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Elizabeth Smart May Have to Deal with Tough Investigative Questions

Elizabeth Smart May Have to Deal with Tough Investigative Questions

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SALT LAKE CITY (AP) -- With myriad questions unanswered about Elizabeth Smart's disappearance, a top law enforcement official declared the investigation had to go wherever evidence or information leads -- even if it means grilling the teen.

"I'm hoping that all investigative leads are being looked at, from the very obvious to the very worst-case scenario that people don't want to look at," Salt Lake County Sheriff Aaron Kennard said Friday.

That includes any allegations of sexual abuse or assault that may arise, Kennard said. And to properly investigate, "we have to ask (Elizabeth) the same questions we put to women. Hard-nosed questions need to be asked. Put her through it, and then get on with life.

"Elizabeth is a victim. How did she become that?" Kennard said. "Who's the next victim? There are going to be other Brian Mitchells out there."

On Friday, authorities were studying a 27-page manifesto in which Brian David Mitchell, accused of kidnapping Elizabeth on June 5, talks of taking multiple wives. Investigators have refused to say whether Elizabeth had been abused or assaulted.

Police found the girl on Wednesday walking in a Salt Lake City suburb with Mitchell, a shaggy-haired vagabond and self-styled prophet. With them was his wife, Wanda Barzee. Authorities said the three had been living under bridges and in tents in Utah and California, apparently panhandling to eat.

Vicki Cottrell, who has known Barzee for 28 years and is executive director of the National Alliance for the Mentally Ill of Utah, met with Barzee in jail Friday. Barzee told Cottrell that the couple was instructed through revelations to take young wives.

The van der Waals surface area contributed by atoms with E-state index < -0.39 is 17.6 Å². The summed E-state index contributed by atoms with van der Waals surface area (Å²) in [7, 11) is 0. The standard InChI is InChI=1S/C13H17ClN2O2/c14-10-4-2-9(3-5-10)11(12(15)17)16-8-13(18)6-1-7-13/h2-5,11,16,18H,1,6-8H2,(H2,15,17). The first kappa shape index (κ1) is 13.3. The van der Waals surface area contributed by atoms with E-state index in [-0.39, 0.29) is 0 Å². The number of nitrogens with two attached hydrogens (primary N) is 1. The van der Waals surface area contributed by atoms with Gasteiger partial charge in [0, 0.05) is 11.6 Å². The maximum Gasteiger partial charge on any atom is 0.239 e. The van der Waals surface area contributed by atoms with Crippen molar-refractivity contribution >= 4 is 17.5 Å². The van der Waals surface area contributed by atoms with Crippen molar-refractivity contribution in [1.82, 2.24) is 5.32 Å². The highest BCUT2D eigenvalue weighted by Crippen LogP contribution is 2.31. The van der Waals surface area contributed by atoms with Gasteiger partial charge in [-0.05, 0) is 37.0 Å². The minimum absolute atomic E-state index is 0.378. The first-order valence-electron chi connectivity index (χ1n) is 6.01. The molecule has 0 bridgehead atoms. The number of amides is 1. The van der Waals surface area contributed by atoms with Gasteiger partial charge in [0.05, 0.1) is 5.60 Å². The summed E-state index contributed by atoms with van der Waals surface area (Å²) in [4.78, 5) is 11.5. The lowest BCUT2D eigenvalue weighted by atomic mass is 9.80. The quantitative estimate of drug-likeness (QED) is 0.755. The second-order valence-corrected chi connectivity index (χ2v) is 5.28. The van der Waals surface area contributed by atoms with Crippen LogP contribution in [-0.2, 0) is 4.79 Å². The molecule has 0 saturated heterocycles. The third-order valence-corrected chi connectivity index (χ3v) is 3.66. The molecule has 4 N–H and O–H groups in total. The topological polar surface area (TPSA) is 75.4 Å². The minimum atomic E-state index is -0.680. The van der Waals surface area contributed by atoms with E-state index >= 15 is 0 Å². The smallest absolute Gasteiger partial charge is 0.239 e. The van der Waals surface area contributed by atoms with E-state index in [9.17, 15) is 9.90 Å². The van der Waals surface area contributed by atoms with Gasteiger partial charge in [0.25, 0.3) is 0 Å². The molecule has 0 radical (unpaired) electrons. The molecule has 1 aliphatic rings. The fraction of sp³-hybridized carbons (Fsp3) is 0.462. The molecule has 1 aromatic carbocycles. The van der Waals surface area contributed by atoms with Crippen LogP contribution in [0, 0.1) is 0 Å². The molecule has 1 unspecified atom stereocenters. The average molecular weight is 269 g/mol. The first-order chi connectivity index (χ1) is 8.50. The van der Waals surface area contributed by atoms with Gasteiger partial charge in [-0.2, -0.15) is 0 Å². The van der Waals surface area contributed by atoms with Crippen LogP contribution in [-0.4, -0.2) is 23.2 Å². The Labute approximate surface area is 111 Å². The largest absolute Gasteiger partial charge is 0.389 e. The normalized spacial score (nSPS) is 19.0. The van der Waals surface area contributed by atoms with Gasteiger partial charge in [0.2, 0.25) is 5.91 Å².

Cottrell said that on Thanksgiving Day 2000, the couple received a revelation that Mitchell was to have seven more wives. Barzee spoke about the need to take younger wives because older women would not be submissive enough to marry Mitchell, Cottrell told The Associated Press.

"That's the very saddest part of this whole thing -- they picked and they chose, and they didn't ask permission," Cottrell said. "They just took someone that was very innocent."

Barzee also told Cottrell that the couple heard revelations about where to stay, including an area in the mountains above San Diego, where Mitchell pleaded guilty to vandalizing a church. He served less than a week of jail time.

In a later revelation, Barzee was told by God that the trio needed to return to Salt Lake City. Cottrell hopes Wanda had "maybe some glimpses of something they had done that was very wrong and needed to be dealt with."

Barzee told Cottrell that during prayer during Mitchell's jail time, it was revealed to her that when the group returned to Salt Lake City they would be picked up and "put in jail by the evildoers of the world."

"She said that she realized that taking six more wives would not be possible," Cottrell said.

Mitchell, a self-styled prophet, may have tried to abduct Elizabeth's 18-year-old cousin seven weeks after Elizabeth's disappearance.

According to a July 24 sheriff's report, the screen on Jessica Wright's bedroom window was cut and a chair was found beneath it. The would-be intruder fled when the family heard noises in the night and called authorities.